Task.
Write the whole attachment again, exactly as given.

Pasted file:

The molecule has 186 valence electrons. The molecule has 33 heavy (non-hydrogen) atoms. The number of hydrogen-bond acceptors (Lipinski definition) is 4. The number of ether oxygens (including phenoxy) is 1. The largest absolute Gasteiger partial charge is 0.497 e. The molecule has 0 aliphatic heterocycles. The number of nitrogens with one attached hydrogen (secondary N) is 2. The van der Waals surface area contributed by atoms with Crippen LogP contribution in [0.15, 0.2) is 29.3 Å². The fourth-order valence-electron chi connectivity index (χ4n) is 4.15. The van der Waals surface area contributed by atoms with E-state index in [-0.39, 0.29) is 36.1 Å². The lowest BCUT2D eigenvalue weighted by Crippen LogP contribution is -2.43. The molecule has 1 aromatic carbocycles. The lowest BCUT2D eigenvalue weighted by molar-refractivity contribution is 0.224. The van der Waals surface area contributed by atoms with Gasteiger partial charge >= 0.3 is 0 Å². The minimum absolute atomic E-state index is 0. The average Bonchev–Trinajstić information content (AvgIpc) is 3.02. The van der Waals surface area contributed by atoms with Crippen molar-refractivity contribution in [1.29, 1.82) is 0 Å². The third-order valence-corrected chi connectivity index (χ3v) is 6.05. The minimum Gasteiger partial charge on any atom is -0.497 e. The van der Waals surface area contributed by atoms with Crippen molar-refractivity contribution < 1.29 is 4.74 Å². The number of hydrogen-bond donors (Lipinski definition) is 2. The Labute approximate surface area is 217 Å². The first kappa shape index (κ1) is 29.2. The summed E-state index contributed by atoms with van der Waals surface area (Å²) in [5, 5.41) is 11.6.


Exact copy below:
The molecule has 186 valence electrons. The molecule has 33 heavy (non-hydrogen) atoms. The number of hydrogen-bond acceptors (Lipinski definition) is 4. The number of ether oxygens (including phenoxy) is 1. The largest absolute Gasteiger partial charge is 0.497 e. The molecule has 0 aliphatic heterocycles. The number of nitrogens with one attached hydrogen (secondary N) is 2. The van der Waals surface area contributed by atoms with Crippen LogP contribution in [0.15, 0.2) is 29.3 Å². The fourth-order valence-electron chi connectivity index (χ4n) is 4.15. The van der Waals surface area contributed by atoms with E-state index in [-0.39, 0.29) is 36.1 Å². The lowest BCUT2D eigenvalue weighted by Crippen LogP contribution is -2.43. The molecule has 1 aromatic carbocycles. The lowest BCUT2D eigenvalue weighted by molar-refractivity contribution is 0.224. The van der Waals surface area contributed by atoms with Gasteiger partial charge >= 0.3 is 0 Å². The minimum absolute atomic E-state index is 0. The average Bonchev–Trinajstić information content (AvgIpc) is 3.02. The van der Waals surface area contributed by atoms with Crippen molar-refractivity contribution in [1.29, 1.82) is 0 Å². The third-order valence-corrected chi connectivity index (χ3v) is 6.05. The minimum Gasteiger partial charge on any atom is -0.497 e. The van der Waals surface area contributed by atoms with Crippen molar-refractivity contribution < 1.29 is 4.74 Å². The number of hydrogen-bond donors (Lipinski definition) is 2. The Labute approximate surface area is 217 Å². The first kappa shape index (κ1) is 29.2. The summed E-state index contributed by atoms with van der Waals surface area (Å²) in [5, 5.41) is 11.6.